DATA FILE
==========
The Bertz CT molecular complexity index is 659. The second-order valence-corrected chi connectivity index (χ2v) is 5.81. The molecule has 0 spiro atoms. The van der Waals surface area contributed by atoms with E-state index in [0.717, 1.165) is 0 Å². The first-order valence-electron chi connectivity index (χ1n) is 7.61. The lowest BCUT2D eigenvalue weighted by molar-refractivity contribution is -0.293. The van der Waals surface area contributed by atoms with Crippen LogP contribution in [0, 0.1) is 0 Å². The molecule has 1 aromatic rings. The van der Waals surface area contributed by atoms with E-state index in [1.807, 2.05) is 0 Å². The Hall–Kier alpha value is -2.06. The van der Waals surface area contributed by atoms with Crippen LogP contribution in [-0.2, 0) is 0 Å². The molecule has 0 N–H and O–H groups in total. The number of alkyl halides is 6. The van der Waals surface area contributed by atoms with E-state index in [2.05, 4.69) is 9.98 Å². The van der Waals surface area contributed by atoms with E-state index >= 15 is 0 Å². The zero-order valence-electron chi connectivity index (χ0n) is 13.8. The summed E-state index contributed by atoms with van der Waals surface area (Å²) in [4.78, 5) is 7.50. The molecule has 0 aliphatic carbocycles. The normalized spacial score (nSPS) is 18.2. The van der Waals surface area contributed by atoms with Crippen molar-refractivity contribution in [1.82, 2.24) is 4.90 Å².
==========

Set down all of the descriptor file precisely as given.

The Bertz CT molecular complexity index is 659. The second-order valence-corrected chi connectivity index (χ2v) is 5.81. The molecule has 0 spiro atoms. The van der Waals surface area contributed by atoms with E-state index in [0.717, 1.165) is 0 Å². The first-order valence-electron chi connectivity index (χ1n) is 7.61. The lowest BCUT2D eigenvalue weighted by molar-refractivity contribution is -0.293. The van der Waals surface area contributed by atoms with Crippen LogP contribution in [0, 0.1) is 0 Å². The molecule has 1 aromatic rings. The van der Waals surface area contributed by atoms with E-state index in [1.807, 2.05) is 0 Å². The Hall–Kier alpha value is -2.06. The van der Waals surface area contributed by atoms with Crippen LogP contribution in [-0.2, 0) is 0 Å². The molecule has 0 N–H and O–H groups in total. The number of alkyl halides is 6. The van der Waals surface area contributed by atoms with E-state index in [2.05, 4.69) is 9.98 Å². The van der Waals surface area contributed by atoms with E-state index >= 15 is 0 Å². The zero-order valence-electron chi connectivity index (χ0n) is 13.8. The summed E-state index contributed by atoms with van der Waals surface area (Å²) in [4.78, 5) is 7.50. The molecule has 0 aliphatic carbocycles. The normalized spacial score (nSPS) is 18.2. The van der Waals surface area contributed by atoms with Crippen molar-refractivity contribution in [1.82, 2.24) is 4.90 Å².